Mayor Bloomberg has made a big deal out of municipal belt tightening--stressing that the flush budgetary times funded by Wall St. bonuses and record real estate transaction fees can not last forever. Earlier this year, the mayor sent out a memo to the heads of city agencies that emphasized that flush times should not be taken for granted:
As you are aware, the City's economy depends in no small measure on the profitability and success of Wall Street and the financial services industry. Recent events in the financial markets are, therefore, a subject of deep concern. Capital market losses mean fewer tax revenues for our budget and fiscal plan. A slower real estate market means fewer transaction tax revenues – again, hurting our bottom line.
Now The New York Times is reporting that the deals the Mayor has made with city unions may have hamstrung city budgets long after the billionaire politician has left office. Basically, these generous pay raises to unions including the police sergeants', sanitation workers', and police detectives, will lead to "expenses that stand to outpace revenue, especially toward the end of the city’s four-year spending plan."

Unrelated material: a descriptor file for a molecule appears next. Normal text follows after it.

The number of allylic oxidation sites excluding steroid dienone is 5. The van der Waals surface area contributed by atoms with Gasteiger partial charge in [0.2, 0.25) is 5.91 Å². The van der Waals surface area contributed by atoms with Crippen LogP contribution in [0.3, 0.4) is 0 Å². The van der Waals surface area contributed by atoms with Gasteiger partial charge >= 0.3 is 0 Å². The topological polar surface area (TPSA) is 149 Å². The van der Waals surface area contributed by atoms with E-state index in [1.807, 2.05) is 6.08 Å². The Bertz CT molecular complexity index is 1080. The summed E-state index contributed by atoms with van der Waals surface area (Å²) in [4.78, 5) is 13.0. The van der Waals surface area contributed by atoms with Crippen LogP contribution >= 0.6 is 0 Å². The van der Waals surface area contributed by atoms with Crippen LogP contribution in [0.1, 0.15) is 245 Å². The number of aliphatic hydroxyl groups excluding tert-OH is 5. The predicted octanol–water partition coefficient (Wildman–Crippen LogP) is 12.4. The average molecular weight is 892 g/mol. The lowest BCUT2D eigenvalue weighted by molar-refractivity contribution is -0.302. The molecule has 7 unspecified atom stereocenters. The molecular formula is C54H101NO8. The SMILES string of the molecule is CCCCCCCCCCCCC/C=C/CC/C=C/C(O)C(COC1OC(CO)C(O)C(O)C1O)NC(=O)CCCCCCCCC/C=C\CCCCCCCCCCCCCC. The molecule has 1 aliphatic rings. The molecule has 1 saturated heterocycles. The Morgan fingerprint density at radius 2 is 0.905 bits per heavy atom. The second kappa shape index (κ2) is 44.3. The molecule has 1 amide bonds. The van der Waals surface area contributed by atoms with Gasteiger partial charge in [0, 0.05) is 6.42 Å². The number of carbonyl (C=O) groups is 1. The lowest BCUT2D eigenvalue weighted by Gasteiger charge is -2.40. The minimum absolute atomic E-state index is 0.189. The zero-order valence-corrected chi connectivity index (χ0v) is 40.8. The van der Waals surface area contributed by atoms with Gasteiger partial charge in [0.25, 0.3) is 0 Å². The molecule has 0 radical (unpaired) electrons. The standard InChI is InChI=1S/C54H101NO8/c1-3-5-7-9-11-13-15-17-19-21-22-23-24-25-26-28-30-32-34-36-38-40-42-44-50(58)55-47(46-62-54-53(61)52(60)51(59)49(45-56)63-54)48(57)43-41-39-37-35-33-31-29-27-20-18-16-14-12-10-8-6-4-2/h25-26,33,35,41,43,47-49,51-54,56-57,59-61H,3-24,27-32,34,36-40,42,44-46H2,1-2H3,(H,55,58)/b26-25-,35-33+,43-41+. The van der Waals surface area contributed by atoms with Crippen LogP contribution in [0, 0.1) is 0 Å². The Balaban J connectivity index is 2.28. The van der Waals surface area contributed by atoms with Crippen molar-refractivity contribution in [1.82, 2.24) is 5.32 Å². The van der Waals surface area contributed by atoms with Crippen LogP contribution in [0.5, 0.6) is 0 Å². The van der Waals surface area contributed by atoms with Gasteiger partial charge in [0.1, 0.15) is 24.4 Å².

Contracts like those as well as ones with city teachers (that boosted pay 40%) and with FDNY brass, may have left the city in the lurch long after the mayor's left office. Some critics are concerned, suggesting that the costs may force downsizing in the future, but Deputy Mayor Ed Skyler said, "You have to deal with these expenses whether you put them in the financial plan now or later. Not including them at this point would be burying your head in the sand.”
The historical parallels to Mayor John Lindsay are worth mentioning. Lindsay was a Rockefeller Republican from the Upper East Side, much like Mayor Bloomberg. His negotiations with the city's public unions wound up being calamitous to the fiscal state of New York. The aftermath led to the city verging on the brink of bankruptcy and the turmoil of 1977.